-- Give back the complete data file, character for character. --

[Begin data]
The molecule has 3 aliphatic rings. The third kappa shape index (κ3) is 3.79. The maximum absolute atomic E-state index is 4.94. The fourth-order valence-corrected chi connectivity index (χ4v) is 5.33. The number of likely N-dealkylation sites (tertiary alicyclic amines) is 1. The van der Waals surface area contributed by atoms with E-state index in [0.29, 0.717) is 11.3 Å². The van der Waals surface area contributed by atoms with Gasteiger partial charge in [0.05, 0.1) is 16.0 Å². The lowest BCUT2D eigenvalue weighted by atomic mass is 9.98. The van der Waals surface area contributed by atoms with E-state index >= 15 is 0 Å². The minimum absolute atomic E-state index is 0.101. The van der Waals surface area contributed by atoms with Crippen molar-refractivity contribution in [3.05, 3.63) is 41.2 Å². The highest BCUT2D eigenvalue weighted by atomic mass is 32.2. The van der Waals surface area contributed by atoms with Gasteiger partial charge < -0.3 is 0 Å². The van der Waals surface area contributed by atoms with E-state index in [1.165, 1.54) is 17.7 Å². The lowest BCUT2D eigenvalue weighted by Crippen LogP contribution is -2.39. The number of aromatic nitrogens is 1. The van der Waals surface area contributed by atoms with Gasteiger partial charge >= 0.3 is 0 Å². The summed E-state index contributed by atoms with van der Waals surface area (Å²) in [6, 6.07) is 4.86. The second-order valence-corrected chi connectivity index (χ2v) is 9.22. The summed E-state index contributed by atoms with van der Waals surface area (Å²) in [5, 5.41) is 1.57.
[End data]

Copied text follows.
The molecule has 3 aliphatic rings. The third kappa shape index (κ3) is 3.79. The maximum absolute atomic E-state index is 4.94. The fourth-order valence-corrected chi connectivity index (χ4v) is 5.33. The number of likely N-dealkylation sites (tertiary alicyclic amines) is 1. The van der Waals surface area contributed by atoms with E-state index in [0.29, 0.717) is 11.3 Å². The van der Waals surface area contributed by atoms with Gasteiger partial charge in [0.05, 0.1) is 16.0 Å². The lowest BCUT2D eigenvalue weighted by atomic mass is 9.98. The van der Waals surface area contributed by atoms with E-state index >= 15 is 0 Å². The minimum absolute atomic E-state index is 0.101. The van der Waals surface area contributed by atoms with Crippen molar-refractivity contribution in [3.05, 3.63) is 41.2 Å². The highest BCUT2D eigenvalue weighted by atomic mass is 32.2. The van der Waals surface area contributed by atoms with Gasteiger partial charge < -0.3 is 0 Å². The van der Waals surface area contributed by atoms with E-state index in [1.165, 1.54) is 17.7 Å². The lowest BCUT2D eigenvalue weighted by Crippen LogP contribution is -2.39. The number of aromatic nitrogens is 1. The van der Waals surface area contributed by atoms with Gasteiger partial charge >= 0.3 is 0 Å². The summed E-state index contributed by atoms with van der Waals surface area (Å²) in [6, 6.07) is 4.86. The second-order valence-corrected chi connectivity index (χ2v) is 9.22. The summed E-state index contributed by atoms with van der Waals surface area (Å²) in [5, 5.41) is 1.57.